Art for Caribbean Birds

Art and birds seem to go together – in my mind, anyway. What could be more inspiring than the shape of a hawk’s wing, the iridescence of feathers on a hummingbird, the graceful neck of an egret, the steady flight of a heron? Not to mention the colors of our migratory birds, such as the fluttering “Butterfly Bird,” the American Redstart. Birds are works of art in themselves! 

Now BirdsCaribbean has an exciting fundraiser for art lovers and bird lovers alike. It’s an online auction, which is taking place THIS week (it closes on Sunday, May 12). So hurry and place your bids! It’s in a very good Caribbean cause. 

Saint Lucian Artists Create Online Auction to Save Imperiled Caribbean Birds

Between May 3 and May 12, 2019, the public can bid on gorgeous art online and the funds raised will protect some of the most critically endangered species in the Caribbean. Three Saint Lucia artists, Chris Cox, Donna Grandin, and Daniel Jean-Baptiste, wanted to help these amazing birds and decided to raise funds to support the recovery of the region’s highly endangered endemic birds, by donating their work for an online auction.

BirdsCaribbean Executive Director, Lisa Sorenson, stated, “Art lovers and bird lovers alike can place their bids on one or all of the paintings. It’s simple! The deadline is Sunday, May 12 at 5 PM EDT. The auction site is at Place your bid today and support our marvelous Caribbean birds and the places where they live and thrive.”

The oil painting Imperials of Waitukabuli – Imperial Parrots by Chris Cox.

Chris Cox, who works for the United Nations Environment Program, began the effort by donating his painting of a pair of Dominica’s magnificent Imperial Parrots in their mountainous home. They are the island’s national bird, also called the Sisserou. The oil painting on canvas is entitled Imperials of Waitukabuli – Imperial Parrots.

Cox was joined by batik artist Daniel Jean-Baptiste, who paints on silk. His glowing painting Mango Delight is hand painted with Sumi hair brushes and evokes a feeling of joy and movement. Jean-Baptiste’s paintings are in the private art collections of celebrities such as singer Paul Simon, U.S. President Bill Clinton, and others.

Donna Grandin also responded to Cox’s call to help raise funds for the birds. Her acrylic painting Pondlife with Snowy Egrets is an enchanting work that would add grace and color to any home.

Birds have always inspired art. Caribbean birds, with their diversity, color, and character, have always fueled the creativity of artists in the region. Our brilliant parrots and elegant egrets are a part of the Caribbean psyche but many Caribbean birds are in trouble. The 172 endemic species found nowhere else in the world are at greatest risk. Commercial development and the clearing of habitats are major threats. So are hunting, poaching, and pollution. Drought and destructive storms produced by our changing climate are also threats.

“100% of the funds raised from the auction will go towards work to conserve endangered Caribbean birds,” added Sorenson. “If you are not able to bid on a painting, donations are also welcome and will help us achieve our conservation goals.”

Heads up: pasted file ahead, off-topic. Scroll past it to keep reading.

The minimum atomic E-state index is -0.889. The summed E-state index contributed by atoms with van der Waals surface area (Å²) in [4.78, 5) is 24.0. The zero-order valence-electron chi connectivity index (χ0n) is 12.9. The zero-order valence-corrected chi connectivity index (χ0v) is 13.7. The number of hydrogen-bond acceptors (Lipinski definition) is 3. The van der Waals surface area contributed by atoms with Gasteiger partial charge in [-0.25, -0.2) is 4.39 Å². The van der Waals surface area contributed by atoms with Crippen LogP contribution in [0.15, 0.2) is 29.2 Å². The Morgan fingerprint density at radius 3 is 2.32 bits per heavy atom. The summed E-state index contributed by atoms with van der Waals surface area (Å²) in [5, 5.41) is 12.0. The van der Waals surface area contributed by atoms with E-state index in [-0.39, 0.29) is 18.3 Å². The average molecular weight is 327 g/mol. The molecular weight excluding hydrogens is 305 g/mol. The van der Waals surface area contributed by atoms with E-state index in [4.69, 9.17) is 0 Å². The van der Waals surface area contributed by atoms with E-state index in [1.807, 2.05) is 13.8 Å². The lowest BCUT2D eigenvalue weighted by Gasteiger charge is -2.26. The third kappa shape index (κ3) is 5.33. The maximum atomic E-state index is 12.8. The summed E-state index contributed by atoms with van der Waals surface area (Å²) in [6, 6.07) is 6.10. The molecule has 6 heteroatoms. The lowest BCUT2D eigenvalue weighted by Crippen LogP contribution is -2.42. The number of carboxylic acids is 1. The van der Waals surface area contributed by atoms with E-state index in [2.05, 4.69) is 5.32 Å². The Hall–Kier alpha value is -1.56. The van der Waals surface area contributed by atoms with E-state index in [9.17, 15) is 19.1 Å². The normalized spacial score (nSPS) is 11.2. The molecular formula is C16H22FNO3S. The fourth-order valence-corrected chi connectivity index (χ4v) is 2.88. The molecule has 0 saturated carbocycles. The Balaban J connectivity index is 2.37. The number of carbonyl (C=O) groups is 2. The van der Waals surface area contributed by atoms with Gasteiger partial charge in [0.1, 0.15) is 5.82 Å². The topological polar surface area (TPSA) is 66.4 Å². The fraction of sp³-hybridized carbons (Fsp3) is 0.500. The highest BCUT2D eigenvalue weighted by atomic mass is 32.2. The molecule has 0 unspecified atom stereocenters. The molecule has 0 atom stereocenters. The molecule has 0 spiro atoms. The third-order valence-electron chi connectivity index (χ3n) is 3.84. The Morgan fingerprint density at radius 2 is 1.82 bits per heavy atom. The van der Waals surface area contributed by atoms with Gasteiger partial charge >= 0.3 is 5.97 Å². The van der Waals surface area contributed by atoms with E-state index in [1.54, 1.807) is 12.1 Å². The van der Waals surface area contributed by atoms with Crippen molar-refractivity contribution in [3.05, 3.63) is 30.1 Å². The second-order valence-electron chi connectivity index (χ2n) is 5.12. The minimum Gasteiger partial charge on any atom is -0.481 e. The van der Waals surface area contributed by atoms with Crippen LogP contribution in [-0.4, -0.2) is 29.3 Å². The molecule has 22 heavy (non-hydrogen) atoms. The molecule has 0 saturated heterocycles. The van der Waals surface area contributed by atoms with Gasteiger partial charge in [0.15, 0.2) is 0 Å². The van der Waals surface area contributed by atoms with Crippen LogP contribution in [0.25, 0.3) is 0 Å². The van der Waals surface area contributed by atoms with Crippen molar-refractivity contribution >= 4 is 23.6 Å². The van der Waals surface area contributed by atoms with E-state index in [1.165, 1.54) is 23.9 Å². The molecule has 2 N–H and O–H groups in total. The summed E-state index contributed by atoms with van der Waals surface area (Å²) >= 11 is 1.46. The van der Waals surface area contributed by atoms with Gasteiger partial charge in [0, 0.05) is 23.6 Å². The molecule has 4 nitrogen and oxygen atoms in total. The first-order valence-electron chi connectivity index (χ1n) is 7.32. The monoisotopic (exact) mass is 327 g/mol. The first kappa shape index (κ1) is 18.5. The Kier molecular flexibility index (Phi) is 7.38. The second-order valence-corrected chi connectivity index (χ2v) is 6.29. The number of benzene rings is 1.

Mango Delight, painted on silk by Daniel Jean-Baptiste.


About BirdsCaribbean

BirdsCaribbean is a vibrant international network of members and partners committed to conserving Caribbean birds and their habitats. We raise awareness, promote sound science, and empower local partners to build a region where people appreciate, conserve and benefit from thriving bird populations and ecosystems. We are a non-profit (501 (c) 3) membership organization. More than 100,000 people participate in our programmes each year, making BirdsCaribbean the most broad-based conservation organization in the region. You can learn more about us, our work, and how to join at

Donna Grandin’s painting Pondlife with Snowy Egrets.

4 thoughts on “Art for Caribbean Birds

  1. Good thing I have the option of loading pages to read off line at home. Now in the cyber, Ricky Martin is singing at top volume via a video played by the owner of the cyber! I can barely think much less read or write!

    This looks lovely, and it will be nice to read and view in the blissful silence of home later today!


      1. I’m back today – negating what I do to be kind to our planet by driving two days in the row to the cyber (20 minutes).. it’s quiet here this morning. ahhhh.

        Seeing the art was lovely at home, three totally different styles, but what is most important is that they are actively trying to help… Maybe we can shoot for a year from now that I visit, bring bird art, contribute and perhaps show my work/donate a painting or bully lots more artists to do this … let’s let this incubate, and yes, discuss it with your birding friends!


      2. Yes – that is the main thing, and this was the artists’ initiative. It’s a really positive and happy move. Yes, I love this idea of incubating the art and making it a part of who we are and what we do in the conservation fight. I like it very much. I am planning/hoping to attend the BirdsCaribbean Conference in Guadeloupe in July, and will definitely talk to my colleagues in the media group and others about it. BC covers every Caribbean island, including the rather far-flung Bermuda (but not the mainland countries).


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